HTC shares bounce back after taking a beating for two consecutive days
After shedding value for two consecutive days, shares of smartphone vendor HTC Corp. ( ) rose 1.33 percent to NT$76.3 on Wednesday, after heavy trading of more than 50 million shares.
The price climbed 3 percent at its peak to reach NT$77.6 yesterday. Whether the rebound means there is no more bad news is still uncertain as of now, as foreign institutional investors are still bearish of HTC’s prospects, said analysts.
Last Friday HTC slashed its second-quarter forecast, and warned that it could incur a nearly NT$10 loss per share. As share prices plummeted on both Monday and Tuesday, a total of NT$14.5 billion in capitalized value has evaporated.
Several business leaders have voiced their support for the distressed HTC, including Fubon Financial Holding ( ) Vice Chairman Richard Tsai ( ) and Catcher Technology Co. ( ) Chairman Hung Shui-shu ( ). Tsai praised HTC phones for its many great functionalities, while Hung said HTC has been treated unfairly. “What has the govern-
ment done (to help HTC)?” he said.
Taiwan Should Give More Support
But it was Far Eastern Group (
) Chairman Douglas Hsu ( ) who was the most adamant. After an investor conference held yesterday, Hsu said he felt “sympathetic” toward HTC Chairwoman Cher Wang ( ).
Wang has invested a lot of time on the company. It is hard to have an established business, and it is even harder to make it stay afloat, Hsu said. “I have many cellphones, including HTC ones. They work well.”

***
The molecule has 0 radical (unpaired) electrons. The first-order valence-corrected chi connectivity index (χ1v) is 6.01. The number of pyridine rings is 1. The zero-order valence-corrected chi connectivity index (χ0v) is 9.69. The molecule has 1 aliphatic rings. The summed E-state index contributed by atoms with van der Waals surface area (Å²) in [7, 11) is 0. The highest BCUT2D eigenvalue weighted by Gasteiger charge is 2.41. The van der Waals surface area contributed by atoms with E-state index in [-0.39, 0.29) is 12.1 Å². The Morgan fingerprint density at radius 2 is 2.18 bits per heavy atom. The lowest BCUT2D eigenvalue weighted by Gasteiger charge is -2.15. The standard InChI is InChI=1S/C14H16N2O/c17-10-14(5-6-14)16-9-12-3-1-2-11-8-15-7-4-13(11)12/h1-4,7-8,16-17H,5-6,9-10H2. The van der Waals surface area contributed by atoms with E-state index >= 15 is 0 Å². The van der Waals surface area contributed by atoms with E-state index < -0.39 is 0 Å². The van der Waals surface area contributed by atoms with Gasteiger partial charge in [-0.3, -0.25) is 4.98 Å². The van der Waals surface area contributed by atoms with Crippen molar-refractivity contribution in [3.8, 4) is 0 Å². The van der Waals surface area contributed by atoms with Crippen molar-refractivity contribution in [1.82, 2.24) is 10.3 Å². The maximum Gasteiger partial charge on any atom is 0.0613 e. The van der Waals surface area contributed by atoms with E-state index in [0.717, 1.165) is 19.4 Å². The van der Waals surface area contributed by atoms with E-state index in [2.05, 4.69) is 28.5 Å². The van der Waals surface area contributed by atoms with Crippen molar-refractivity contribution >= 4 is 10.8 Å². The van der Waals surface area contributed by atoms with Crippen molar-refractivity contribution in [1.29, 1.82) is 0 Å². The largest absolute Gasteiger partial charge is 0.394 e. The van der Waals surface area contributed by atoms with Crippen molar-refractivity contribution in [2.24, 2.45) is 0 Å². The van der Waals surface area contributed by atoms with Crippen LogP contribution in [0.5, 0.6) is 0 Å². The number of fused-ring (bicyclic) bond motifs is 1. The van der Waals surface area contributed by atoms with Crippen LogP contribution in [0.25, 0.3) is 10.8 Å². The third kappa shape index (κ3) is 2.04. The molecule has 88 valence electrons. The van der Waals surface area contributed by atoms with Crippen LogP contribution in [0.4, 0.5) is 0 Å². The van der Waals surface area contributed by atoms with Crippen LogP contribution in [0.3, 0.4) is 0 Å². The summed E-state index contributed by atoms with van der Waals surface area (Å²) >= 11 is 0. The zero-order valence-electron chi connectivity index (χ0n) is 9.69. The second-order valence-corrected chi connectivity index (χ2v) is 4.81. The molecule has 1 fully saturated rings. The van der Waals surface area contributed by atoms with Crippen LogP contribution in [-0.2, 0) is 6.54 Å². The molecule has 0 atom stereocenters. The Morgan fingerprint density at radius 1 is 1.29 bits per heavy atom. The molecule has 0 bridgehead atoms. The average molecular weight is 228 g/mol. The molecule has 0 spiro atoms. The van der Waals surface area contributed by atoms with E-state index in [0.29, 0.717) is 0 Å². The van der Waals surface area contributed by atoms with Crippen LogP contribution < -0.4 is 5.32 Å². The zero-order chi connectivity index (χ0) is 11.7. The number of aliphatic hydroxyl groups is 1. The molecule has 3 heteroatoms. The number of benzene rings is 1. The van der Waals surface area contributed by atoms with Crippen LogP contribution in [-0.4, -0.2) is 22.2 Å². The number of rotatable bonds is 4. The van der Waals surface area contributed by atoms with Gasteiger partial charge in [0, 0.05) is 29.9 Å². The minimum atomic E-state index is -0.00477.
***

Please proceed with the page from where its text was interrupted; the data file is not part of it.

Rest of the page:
People outside HTC do not know about the company’s situation, and therefore cannot comment on its rights or wrongs, Hsu said. “Taiwanese should provide more encouragement. There are few Taiwanese companies that have such international prestige. We should help out HTC more.”
Hsu and Wang have been collaborating closely. The two signed a “4G strategic partnership memorandum of understanding” at the beginning of the year.
Stock Market to Bounce Back: Hsu
The Far Eastern chairman also commented on the recent performance of the stock market. Foreign capital has wielded much impact on Taiwan’s stock market, but the local population should have faith in the domestic economy, so that foreigners can be persuaded of its potential as well.
The market has seen downward adjustment after the government relaxed the trading fluctuation cap from 7 to 10 percent on June 1. Hsu believes the new rule only has a short-term impact, and forecast the market will return to normal once investors get used to the widened trade range. The price-earning ratio for local stocks has gone down lately, meaning the stock index has fallen beyond the reasonable range, according to Hsu.